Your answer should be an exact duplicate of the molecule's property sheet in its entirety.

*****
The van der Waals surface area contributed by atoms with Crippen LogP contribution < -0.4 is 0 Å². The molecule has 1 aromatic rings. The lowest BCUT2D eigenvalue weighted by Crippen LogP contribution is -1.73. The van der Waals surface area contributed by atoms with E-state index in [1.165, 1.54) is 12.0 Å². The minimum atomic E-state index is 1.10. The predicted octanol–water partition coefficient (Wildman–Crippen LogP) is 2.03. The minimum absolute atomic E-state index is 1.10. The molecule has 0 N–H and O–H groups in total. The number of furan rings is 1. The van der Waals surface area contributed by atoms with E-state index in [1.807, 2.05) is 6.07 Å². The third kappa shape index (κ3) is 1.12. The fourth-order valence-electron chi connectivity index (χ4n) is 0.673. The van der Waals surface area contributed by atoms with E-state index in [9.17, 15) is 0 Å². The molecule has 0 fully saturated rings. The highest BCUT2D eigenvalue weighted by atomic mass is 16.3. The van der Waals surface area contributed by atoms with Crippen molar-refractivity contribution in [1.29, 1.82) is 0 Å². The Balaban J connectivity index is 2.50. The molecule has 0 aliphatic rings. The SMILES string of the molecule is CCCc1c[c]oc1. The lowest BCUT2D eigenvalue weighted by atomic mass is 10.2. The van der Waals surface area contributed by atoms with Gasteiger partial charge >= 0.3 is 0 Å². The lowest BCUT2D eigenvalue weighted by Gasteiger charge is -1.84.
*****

The van der Waals surface area contributed by atoms with Crippen LogP contribution < -0.4 is 0 Å². The molecule has 1 aromatic rings. The lowest BCUT2D eigenvalue weighted by Crippen LogP contribution is -1.73. The van der Waals surface area contributed by atoms with E-state index in [1.165, 1.54) is 12.0 Å². The minimum atomic E-state index is 1.10. The predicted octanol–water partition coefficient (Wildman–Crippen LogP) is 2.03. The minimum absolute atomic E-state index is 1.10. The molecule has 0 N–H and O–H groups in total. The number of furan rings is 1. The van der Waals surface area contributed by atoms with E-state index in [1.807, 2.05) is 6.07 Å². The third kappa shape index (κ3) is 1.12. The fourth-order valence-electron chi connectivity index (χ4n) is 0.673. The van der Waals surface area contributed by atoms with E-state index in [9.17, 15) is 0 Å². The molecule has 0 fully saturated rings. The highest BCUT2D eigenvalue weighted by atomic mass is 16.3. The van der Waals surface area contributed by atoms with Crippen molar-refractivity contribution in [1.29, 1.82) is 0 Å². The Balaban J connectivity index is 2.50. The molecule has 0 aliphatic rings. The SMILES string of the molecule is CCCc1c[c]oc1. The lowest BCUT2D eigenvalue weighted by atomic mass is 10.2. The van der Waals surface area contributed by atoms with Gasteiger partial charge >= 0.3 is 0 Å². The lowest BCUT2D eigenvalue weighted by Gasteiger charge is -1.84.